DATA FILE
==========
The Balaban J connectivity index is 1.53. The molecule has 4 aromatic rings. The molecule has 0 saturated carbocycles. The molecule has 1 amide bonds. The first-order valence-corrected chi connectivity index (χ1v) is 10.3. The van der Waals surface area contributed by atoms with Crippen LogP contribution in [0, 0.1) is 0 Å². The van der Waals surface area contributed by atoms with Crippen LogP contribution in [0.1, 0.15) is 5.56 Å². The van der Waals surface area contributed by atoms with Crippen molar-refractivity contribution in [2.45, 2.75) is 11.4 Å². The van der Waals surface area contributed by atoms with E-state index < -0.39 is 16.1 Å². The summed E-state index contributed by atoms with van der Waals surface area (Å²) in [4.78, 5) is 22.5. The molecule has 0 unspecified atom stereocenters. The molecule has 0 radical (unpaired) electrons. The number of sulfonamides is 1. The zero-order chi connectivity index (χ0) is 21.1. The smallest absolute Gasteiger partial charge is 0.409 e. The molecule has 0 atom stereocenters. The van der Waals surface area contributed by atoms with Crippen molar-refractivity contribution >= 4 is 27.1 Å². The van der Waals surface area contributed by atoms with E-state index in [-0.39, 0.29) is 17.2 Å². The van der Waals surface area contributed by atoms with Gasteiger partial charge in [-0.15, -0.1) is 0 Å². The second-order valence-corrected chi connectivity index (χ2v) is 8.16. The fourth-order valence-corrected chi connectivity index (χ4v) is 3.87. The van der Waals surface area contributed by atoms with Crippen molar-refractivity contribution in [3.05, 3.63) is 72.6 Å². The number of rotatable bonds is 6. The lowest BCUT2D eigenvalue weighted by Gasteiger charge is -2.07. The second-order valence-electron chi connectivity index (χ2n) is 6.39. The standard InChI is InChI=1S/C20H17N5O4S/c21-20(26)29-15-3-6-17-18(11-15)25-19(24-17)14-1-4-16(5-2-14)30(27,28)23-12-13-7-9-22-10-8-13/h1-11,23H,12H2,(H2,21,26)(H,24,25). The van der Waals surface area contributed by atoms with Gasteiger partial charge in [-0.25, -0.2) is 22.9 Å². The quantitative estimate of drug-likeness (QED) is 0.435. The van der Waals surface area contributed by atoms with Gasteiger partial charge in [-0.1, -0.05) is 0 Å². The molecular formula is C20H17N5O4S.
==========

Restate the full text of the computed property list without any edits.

The Balaban J connectivity index is 1.53. The molecule has 4 aromatic rings. The molecule has 0 saturated carbocycles. The molecule has 1 amide bonds. The first-order valence-corrected chi connectivity index (χ1v) is 10.3. The van der Waals surface area contributed by atoms with Crippen LogP contribution in [0, 0.1) is 0 Å². The van der Waals surface area contributed by atoms with Crippen LogP contribution in [0.1, 0.15) is 5.56 Å². The van der Waals surface area contributed by atoms with Crippen molar-refractivity contribution in [2.45, 2.75) is 11.4 Å². The van der Waals surface area contributed by atoms with E-state index < -0.39 is 16.1 Å². The summed E-state index contributed by atoms with van der Waals surface area (Å²) in [4.78, 5) is 22.5. The molecule has 0 unspecified atom stereocenters. The molecule has 0 radical (unpaired) electrons. The number of sulfonamides is 1. The zero-order chi connectivity index (χ0) is 21.1. The smallest absolute Gasteiger partial charge is 0.409 e. The molecule has 0 atom stereocenters. The van der Waals surface area contributed by atoms with Crippen molar-refractivity contribution >= 4 is 27.1 Å². The van der Waals surface area contributed by atoms with E-state index in [-0.39, 0.29) is 17.2 Å². The van der Waals surface area contributed by atoms with Gasteiger partial charge in [-0.15, -0.1) is 0 Å². The second-order valence-corrected chi connectivity index (χ2v) is 8.16. The fourth-order valence-corrected chi connectivity index (χ4v) is 3.87. The van der Waals surface area contributed by atoms with Crippen molar-refractivity contribution in [3.05, 3.63) is 72.6 Å². The number of rotatable bonds is 6. The lowest BCUT2D eigenvalue weighted by Gasteiger charge is -2.07. The second-order valence-electron chi connectivity index (χ2n) is 6.39. The standard InChI is InChI=1S/C20H17N5O4S/c21-20(26)29-15-3-6-17-18(11-15)25-19(24-17)14-1-4-16(5-2-14)30(27,28)23-12-13-7-9-22-10-8-13/h1-11,23H,12H2,(H2,21,26)(H,24,25). The van der Waals surface area contributed by atoms with Gasteiger partial charge in [-0.25, -0.2) is 22.9 Å². The quantitative estimate of drug-likeness (QED) is 0.435. The van der Waals surface area contributed by atoms with Gasteiger partial charge in [-0.1, -0.05) is 0 Å². The molecular formula is C20H17N5O4S.